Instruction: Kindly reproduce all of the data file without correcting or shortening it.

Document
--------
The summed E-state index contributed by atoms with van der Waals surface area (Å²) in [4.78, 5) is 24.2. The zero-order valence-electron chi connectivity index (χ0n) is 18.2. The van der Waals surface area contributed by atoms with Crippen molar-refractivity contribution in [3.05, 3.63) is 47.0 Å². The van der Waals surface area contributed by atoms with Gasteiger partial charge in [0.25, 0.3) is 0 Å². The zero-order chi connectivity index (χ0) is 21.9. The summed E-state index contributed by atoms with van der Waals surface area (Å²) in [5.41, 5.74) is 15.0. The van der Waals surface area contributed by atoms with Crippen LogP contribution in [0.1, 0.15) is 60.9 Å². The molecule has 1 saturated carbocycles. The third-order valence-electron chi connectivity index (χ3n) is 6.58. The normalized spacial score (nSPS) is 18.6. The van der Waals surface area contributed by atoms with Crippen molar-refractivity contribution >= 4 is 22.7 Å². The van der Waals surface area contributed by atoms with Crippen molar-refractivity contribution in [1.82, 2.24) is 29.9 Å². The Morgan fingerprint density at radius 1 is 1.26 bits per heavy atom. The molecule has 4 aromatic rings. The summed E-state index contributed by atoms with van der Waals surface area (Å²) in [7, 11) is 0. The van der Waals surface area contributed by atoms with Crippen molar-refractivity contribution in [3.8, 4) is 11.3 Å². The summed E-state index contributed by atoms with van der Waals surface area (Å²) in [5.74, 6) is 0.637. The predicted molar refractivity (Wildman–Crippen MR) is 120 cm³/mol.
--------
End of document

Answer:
The summed E-state index contributed by atoms with van der Waals surface area (Å²) in [4.78, 5) is 24.2. The zero-order valence-electron chi connectivity index (χ0n) is 18.2. The van der Waals surface area contributed by atoms with Crippen molar-refractivity contribution in [3.05, 3.63) is 47.0 Å². The van der Waals surface area contributed by atoms with Gasteiger partial charge in [0.25, 0.3) is 0 Å². The zero-order chi connectivity index (χ0) is 21.9. The summed E-state index contributed by atoms with van der Waals surface area (Å²) in [5.41, 5.74) is 15.0. The van der Waals surface area contributed by atoms with Crippen LogP contribution in [0.1, 0.15) is 60.9 Å². The molecule has 1 saturated carbocycles. The third-order valence-electron chi connectivity index (χ3n) is 6.58. The normalized spacial score (nSPS) is 18.6. The van der Waals surface area contributed by atoms with Crippen molar-refractivity contribution >= 4 is 22.7 Å². The van der Waals surface area contributed by atoms with Crippen molar-refractivity contribution in [1.82, 2.24) is 29.9 Å². The Morgan fingerprint density at radius 1 is 1.26 bits per heavy atom. The molecule has 4 aromatic rings. The summed E-state index contributed by atoms with van der Waals surface area (Å²) in [7, 11) is 0. The van der Waals surface area contributed by atoms with Crippen molar-refractivity contribution in [3.8, 4) is 11.3 Å². The summed E-state index contributed by atoms with van der Waals surface area (Å²) in [5.74, 6) is 0.637. The predicted molar refractivity (Wildman–Crippen MR) is 120 cm³/mol.